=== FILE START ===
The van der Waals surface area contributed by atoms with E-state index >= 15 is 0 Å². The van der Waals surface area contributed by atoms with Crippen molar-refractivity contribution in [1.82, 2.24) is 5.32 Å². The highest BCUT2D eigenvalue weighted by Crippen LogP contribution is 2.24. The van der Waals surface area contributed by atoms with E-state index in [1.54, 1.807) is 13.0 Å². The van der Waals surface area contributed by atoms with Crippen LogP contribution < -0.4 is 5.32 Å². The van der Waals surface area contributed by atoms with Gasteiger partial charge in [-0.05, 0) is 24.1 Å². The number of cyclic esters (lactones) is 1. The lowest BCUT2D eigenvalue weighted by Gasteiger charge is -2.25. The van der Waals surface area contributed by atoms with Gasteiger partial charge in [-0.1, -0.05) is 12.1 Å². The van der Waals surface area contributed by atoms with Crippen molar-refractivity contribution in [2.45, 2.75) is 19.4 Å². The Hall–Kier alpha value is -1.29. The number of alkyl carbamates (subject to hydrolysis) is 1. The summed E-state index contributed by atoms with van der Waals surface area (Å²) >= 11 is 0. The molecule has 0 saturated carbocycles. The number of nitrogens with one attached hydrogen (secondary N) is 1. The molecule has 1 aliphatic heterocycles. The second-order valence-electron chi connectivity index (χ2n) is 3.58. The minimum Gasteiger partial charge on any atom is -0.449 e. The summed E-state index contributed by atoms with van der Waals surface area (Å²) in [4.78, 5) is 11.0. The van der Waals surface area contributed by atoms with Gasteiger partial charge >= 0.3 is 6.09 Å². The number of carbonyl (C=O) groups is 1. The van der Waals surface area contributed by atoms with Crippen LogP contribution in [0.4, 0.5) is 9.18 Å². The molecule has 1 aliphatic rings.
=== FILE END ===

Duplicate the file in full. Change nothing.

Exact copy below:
The van der Waals surface area contributed by atoms with E-state index >= 15 is 0 Å². The van der Waals surface area contributed by atoms with Crippen molar-refractivity contribution in [1.82, 2.24) is 5.32 Å². The highest BCUT2D eigenvalue weighted by Crippen LogP contribution is 2.24. The van der Waals surface area contributed by atoms with E-state index in [1.54, 1.807) is 13.0 Å². The van der Waals surface area contributed by atoms with Crippen LogP contribution < -0.4 is 5.32 Å². The van der Waals surface area contributed by atoms with Gasteiger partial charge in [-0.05, 0) is 24.1 Å². The number of cyclic esters (lactones) is 1. The lowest BCUT2D eigenvalue weighted by Gasteiger charge is -2.25. The van der Waals surface area contributed by atoms with Gasteiger partial charge in [-0.1, -0.05) is 12.1 Å². The van der Waals surface area contributed by atoms with Crippen molar-refractivity contribution in [2.45, 2.75) is 19.4 Å². The Hall–Kier alpha value is -1.29. The number of alkyl carbamates (subject to hydrolysis) is 1. The summed E-state index contributed by atoms with van der Waals surface area (Å²) >= 11 is 0. The molecule has 0 saturated carbocycles. The number of nitrogens with one attached hydrogen (secondary N) is 1. The molecule has 1 aliphatic heterocycles. The second-order valence-electron chi connectivity index (χ2n) is 3.58. The minimum Gasteiger partial charge on any atom is -0.449 e. The summed E-state index contributed by atoms with van der Waals surface area (Å²) in [4.78, 5) is 11.0. The van der Waals surface area contributed by atoms with Gasteiger partial charge >= 0.3 is 6.09 Å². The number of carbonyl (C=O) groups is 1. The van der Waals surface area contributed by atoms with Crippen LogP contribution in [0.4, 0.5) is 9.18 Å². The molecule has 1 aliphatic rings.